Skip to main content
Report this ad

See also:

Master of Sequential Art and Illustration-Interview with Russ Leach

There are constants that are evident if one merely conducts the most superficial examination of history. The human need and joy in recreating their surroundings from within and around their selves has accompanied the rise of civilization as surely as physical evolution. An excellent representation of man's need to artistically express himself can be enjoyed within graphic novels and comic books. This columnist had the opportunity to talk to noted illustrator and sequential artist, Russ Leach who is based in the United Kingdom. His work is starting to impact the United States and it was evident that an interview was needed to further introduce this artist to fans in the States and other parts of the world.

A comic book character created by author, Erik Von Wodtke who was initially called Wonder-Brit, but is now known as AgentUK in this study which is the first for the proposed character.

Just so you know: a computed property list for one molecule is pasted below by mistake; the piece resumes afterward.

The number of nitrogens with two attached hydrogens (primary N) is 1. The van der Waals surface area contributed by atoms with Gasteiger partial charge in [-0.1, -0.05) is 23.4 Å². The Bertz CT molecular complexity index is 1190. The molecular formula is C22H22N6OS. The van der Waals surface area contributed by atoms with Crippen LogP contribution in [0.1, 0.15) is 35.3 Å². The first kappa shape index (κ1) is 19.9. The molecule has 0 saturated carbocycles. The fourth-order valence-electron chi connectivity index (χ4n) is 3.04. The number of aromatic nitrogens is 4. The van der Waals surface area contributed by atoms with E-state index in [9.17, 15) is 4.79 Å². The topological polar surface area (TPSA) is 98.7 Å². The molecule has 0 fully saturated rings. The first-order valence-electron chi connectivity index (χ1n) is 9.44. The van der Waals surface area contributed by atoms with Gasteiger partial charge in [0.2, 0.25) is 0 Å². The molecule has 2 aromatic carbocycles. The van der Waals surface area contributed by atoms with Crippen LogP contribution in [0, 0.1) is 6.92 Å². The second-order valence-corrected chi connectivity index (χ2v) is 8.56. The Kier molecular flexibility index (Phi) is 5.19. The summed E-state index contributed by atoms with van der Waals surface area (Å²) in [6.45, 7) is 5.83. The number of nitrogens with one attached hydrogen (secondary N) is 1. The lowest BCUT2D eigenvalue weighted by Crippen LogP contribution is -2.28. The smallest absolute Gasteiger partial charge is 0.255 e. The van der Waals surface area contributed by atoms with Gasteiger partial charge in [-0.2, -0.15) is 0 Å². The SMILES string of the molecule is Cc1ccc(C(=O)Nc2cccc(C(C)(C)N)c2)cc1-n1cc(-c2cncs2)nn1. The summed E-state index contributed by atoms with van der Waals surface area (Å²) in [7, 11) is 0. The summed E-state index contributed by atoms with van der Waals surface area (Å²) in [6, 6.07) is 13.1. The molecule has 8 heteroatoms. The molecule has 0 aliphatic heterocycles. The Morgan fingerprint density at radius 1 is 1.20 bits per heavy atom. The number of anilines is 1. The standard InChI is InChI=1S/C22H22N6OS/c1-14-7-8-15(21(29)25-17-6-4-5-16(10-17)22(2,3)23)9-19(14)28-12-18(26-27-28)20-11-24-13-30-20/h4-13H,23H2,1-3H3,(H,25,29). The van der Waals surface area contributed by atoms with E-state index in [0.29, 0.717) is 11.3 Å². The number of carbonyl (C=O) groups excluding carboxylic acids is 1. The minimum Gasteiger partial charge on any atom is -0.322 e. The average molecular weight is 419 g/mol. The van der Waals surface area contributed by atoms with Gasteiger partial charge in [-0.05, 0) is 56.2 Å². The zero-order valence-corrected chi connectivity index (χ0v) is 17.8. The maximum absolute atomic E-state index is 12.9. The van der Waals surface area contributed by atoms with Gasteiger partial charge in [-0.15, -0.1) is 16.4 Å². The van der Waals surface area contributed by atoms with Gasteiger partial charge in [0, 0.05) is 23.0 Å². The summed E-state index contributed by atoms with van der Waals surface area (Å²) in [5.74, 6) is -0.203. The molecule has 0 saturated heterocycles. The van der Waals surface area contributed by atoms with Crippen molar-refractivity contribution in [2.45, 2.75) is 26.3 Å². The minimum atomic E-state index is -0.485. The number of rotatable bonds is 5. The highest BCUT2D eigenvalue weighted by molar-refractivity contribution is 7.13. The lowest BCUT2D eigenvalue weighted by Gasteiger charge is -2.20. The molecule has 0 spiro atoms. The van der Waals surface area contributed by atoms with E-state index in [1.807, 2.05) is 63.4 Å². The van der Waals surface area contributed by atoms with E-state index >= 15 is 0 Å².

Russ Leach/Erik Von Wodtke
Artwork created for the comic book called Red Fog
Russ Leach Russ-can you tell us about your background and how you arrived at your decision to become an artist of sequential art and design.

Russ Leach: I've wanted to draw comics since I was small. It turned out however that for my art to work I needed to have a measure of maturity. This was obviously something I didn't know early on and indeed, I only really came to know it by accident or fate if you like. I've been extremely fortunate to have had a career in production that filled up a chunk of my life. It kept me in the creative world and impressed a level of discipline upon me that if I'd been an illustrator from day one, I might not have been able to foster on my own.

I drew some small press comics in the 90's but it never turned into a career. I had to pay a mortgage and feed a family and that was pre-internet, so any discussion with US publishers took months. I couldn't wait and to be honest I was impatient and that is another aspect maturity can help with!